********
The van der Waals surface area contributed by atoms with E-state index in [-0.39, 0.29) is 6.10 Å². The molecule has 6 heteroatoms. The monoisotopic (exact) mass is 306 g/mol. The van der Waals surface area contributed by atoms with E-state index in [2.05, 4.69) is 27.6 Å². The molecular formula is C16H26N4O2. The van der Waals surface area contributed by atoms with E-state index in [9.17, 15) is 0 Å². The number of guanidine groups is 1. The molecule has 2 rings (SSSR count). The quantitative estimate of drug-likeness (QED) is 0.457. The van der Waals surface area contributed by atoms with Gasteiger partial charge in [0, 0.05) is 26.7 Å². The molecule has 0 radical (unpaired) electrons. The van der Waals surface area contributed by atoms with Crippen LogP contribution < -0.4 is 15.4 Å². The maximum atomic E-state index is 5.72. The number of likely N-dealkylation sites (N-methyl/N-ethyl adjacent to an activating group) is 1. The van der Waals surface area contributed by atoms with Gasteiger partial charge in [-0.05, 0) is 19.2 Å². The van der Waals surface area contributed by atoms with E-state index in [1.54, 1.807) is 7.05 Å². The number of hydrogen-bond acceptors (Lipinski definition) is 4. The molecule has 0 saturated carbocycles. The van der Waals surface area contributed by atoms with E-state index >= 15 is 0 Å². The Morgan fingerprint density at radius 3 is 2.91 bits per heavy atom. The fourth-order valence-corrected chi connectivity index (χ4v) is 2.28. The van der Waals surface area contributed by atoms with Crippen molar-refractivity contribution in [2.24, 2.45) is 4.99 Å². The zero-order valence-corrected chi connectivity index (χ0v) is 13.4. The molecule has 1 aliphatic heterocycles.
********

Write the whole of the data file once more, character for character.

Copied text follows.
The van der Waals surface area contributed by atoms with E-state index in [-0.39, 0.29) is 6.10 Å². The molecule has 6 heteroatoms. The monoisotopic (exact) mass is 306 g/mol. The van der Waals surface area contributed by atoms with E-state index in [2.05, 4.69) is 27.6 Å². The molecular formula is C16H26N4O2. The van der Waals surface area contributed by atoms with E-state index in [9.17, 15) is 0 Å². The number of guanidine groups is 1. The molecule has 2 rings (SSSR count). The quantitative estimate of drug-likeness (QED) is 0.457. The van der Waals surface area contributed by atoms with Gasteiger partial charge in [0, 0.05) is 26.7 Å². The molecule has 0 radical (unpaired) electrons. The van der Waals surface area contributed by atoms with Crippen LogP contribution < -0.4 is 15.4 Å². The maximum atomic E-state index is 5.72. The number of likely N-dealkylation sites (N-methyl/N-ethyl adjacent to an activating group) is 1. The van der Waals surface area contributed by atoms with Gasteiger partial charge in [-0.05, 0) is 19.2 Å². The van der Waals surface area contributed by atoms with E-state index in [1.54, 1.807) is 7.05 Å². The number of hydrogen-bond acceptors (Lipinski definition) is 4. The molecule has 0 saturated carbocycles. The van der Waals surface area contributed by atoms with E-state index >= 15 is 0 Å². The Morgan fingerprint density at radius 3 is 2.91 bits per heavy atom. The fourth-order valence-corrected chi connectivity index (χ4v) is 2.28. The van der Waals surface area contributed by atoms with Crippen molar-refractivity contribution in [2.24, 2.45) is 4.99 Å². The zero-order valence-corrected chi connectivity index (χ0v) is 13.4. The molecule has 1 aliphatic heterocycles.